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new-horizons-probe

A few years ago, during something of an extended, accidental vacation, I picked up a copy of the novel Manifold: Time.  The cover, a rather minimalist affair, wasn’t particularly inspired – but the title itself, in tandem with the back-cover preview, was sufficient to catch my eye, as I’ve always had an especial fondness for temporal misadventures.

I had also, to that point, never had occasion to cross paths with any of Stephen Baxter’s work, and like any serious fan of a given genre (science fiction in this case) I’m always on the lookout for new authors.

It had, moreover, been quite some time since I’d last read a sci-fi novel; aside from the generally brilliant NJO series, I really hadn’t been exposed to anything new in the genre for a year or more – and certainly nothing ranging toward the harder end of the spectrum.

So Manifold: Time, when I dove into it, came as a most welcome surprise, and established itself with almost startling celerity as one of my favorite books.  For, above all it reminded me of the reasons that I had always been drawn to the genre in the first place.  By no means a truly hard sci-fi story, it nevertheless presented ideas theretofore unknown to me, and all in all afforded me a perspective just a touch different from the one with which I had begun reading.  In short, it genuinely expanded my intellectual and conceptual horizons – if not by any great margin, then enough to warrant both my notice and my gratitude.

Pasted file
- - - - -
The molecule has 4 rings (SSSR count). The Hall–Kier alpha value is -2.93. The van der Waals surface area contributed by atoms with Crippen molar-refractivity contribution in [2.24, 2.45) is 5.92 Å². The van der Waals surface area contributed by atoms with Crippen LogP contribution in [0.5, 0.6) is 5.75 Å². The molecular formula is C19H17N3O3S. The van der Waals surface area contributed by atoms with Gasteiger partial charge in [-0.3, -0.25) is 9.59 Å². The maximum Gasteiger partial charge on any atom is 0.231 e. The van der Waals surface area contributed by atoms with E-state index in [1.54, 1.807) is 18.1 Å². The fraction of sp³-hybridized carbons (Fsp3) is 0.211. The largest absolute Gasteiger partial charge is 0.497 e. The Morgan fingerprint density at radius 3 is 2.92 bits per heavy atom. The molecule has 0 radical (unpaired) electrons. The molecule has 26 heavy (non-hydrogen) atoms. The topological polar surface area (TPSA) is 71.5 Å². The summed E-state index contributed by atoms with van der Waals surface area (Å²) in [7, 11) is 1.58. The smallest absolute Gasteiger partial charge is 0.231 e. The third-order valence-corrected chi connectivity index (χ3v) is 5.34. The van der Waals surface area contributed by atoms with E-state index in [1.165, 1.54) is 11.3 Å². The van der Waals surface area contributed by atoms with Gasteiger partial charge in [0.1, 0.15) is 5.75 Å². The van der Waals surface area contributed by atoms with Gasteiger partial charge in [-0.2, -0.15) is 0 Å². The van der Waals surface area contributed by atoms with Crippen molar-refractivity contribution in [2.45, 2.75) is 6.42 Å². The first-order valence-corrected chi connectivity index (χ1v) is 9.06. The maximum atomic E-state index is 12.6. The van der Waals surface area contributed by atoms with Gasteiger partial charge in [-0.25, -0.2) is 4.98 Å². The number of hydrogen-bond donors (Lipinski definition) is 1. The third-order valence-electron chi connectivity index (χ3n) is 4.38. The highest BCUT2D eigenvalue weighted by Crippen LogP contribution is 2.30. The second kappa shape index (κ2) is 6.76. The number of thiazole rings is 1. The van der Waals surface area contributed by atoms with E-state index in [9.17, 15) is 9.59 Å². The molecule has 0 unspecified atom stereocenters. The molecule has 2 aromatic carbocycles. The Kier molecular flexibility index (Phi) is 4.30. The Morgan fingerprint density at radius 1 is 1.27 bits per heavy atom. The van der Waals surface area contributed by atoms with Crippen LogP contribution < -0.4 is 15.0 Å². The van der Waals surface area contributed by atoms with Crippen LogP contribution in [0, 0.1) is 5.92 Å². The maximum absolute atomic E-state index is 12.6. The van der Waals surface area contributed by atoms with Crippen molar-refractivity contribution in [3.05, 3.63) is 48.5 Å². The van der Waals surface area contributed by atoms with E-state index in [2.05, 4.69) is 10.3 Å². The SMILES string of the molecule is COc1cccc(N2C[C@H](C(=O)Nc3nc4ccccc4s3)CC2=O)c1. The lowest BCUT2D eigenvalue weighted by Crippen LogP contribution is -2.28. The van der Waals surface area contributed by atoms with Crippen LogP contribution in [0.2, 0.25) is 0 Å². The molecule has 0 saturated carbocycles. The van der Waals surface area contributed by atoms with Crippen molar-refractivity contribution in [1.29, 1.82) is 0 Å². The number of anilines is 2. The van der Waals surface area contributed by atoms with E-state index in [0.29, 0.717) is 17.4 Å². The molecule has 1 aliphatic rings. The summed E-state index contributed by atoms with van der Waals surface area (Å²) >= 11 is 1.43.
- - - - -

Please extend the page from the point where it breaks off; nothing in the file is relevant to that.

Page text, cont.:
And it is precisely this sort of experience that I hope to one day share, so to speak, with a game.

In the course of my personal gaming career, I’ve never encountered a title that I could say truly challenged me, intellectually.  A number have provided a wealth of moral food for thought, and a great many have, without question, pushed me to a greater mastery of their attendant mechanics that I would have thought possible had they simply coddled me (as most games are wont to do) – but much to my dismay, I’ve never yet stumbled to a game that has opened my eyes to new ideas, to new knowledge.

Now, lest I incur the impotent wrath of too many incensed onlookers, I should perhaps clarify what I’m not saying.  By no means am I claiming that ‘intellectual’ games, as I’ve here conceived of them, simply don’t exist, because there’s no way I could honestly be certain of that assertion; I’ve not played every game out there, obviously – none of us have.  Rather, I regret that none such have crossed my figurative desk – if there are indeed any to be found – and hope to some day correct that particular deficiency.

Further, I would never argue that every title should play like a schoolroom lecture.  Though I’ve never been quite so enthralled by the GTA series as most others, I’ve nonetheless enjoyed my fair share of virtual hedonism (Twisted Metal 2 was, for instance, one of the games that most interested me in the PSX), and I would never advocate that we do away with the same.